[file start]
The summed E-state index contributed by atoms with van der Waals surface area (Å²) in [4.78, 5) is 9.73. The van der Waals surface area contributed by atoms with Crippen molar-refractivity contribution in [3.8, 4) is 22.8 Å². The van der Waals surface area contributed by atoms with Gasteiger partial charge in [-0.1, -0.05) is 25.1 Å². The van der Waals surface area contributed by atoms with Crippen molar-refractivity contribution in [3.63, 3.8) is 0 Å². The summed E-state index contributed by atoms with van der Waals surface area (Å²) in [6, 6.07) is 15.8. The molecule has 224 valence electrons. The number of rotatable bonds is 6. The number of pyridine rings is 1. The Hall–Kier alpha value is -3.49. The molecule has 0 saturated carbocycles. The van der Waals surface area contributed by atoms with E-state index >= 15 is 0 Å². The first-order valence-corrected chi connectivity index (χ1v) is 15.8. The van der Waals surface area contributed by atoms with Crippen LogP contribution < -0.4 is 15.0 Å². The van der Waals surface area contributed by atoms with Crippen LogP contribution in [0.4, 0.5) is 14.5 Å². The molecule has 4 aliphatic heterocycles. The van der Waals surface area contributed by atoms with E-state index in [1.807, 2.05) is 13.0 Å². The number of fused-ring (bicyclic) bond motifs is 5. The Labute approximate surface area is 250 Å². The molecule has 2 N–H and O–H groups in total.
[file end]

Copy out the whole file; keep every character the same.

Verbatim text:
The summed E-state index contributed by atoms with van der Waals surface area (Å²) in [4.78, 5) is 9.73. The van der Waals surface area contributed by atoms with Crippen molar-refractivity contribution in [3.8, 4) is 22.8 Å². The van der Waals surface area contributed by atoms with Gasteiger partial charge in [-0.1, -0.05) is 25.1 Å². The van der Waals surface area contributed by atoms with Crippen molar-refractivity contribution in [3.63, 3.8) is 0 Å². The summed E-state index contributed by atoms with van der Waals surface area (Å²) in [6, 6.07) is 15.8. The molecule has 224 valence electrons. The number of rotatable bonds is 6. The number of pyridine rings is 1. The Hall–Kier alpha value is -3.49. The molecule has 0 saturated carbocycles. The van der Waals surface area contributed by atoms with E-state index >= 15 is 0 Å². The first-order valence-corrected chi connectivity index (χ1v) is 15.8. The van der Waals surface area contributed by atoms with Crippen LogP contribution < -0.4 is 15.0 Å². The van der Waals surface area contributed by atoms with Crippen LogP contribution in [0.4, 0.5) is 14.5 Å². The molecule has 4 aliphatic heterocycles. The van der Waals surface area contributed by atoms with E-state index in [1.807, 2.05) is 13.0 Å². The number of fused-ring (bicyclic) bond motifs is 5. The Labute approximate surface area is 250 Å². The molecule has 2 N–H and O–H groups in total.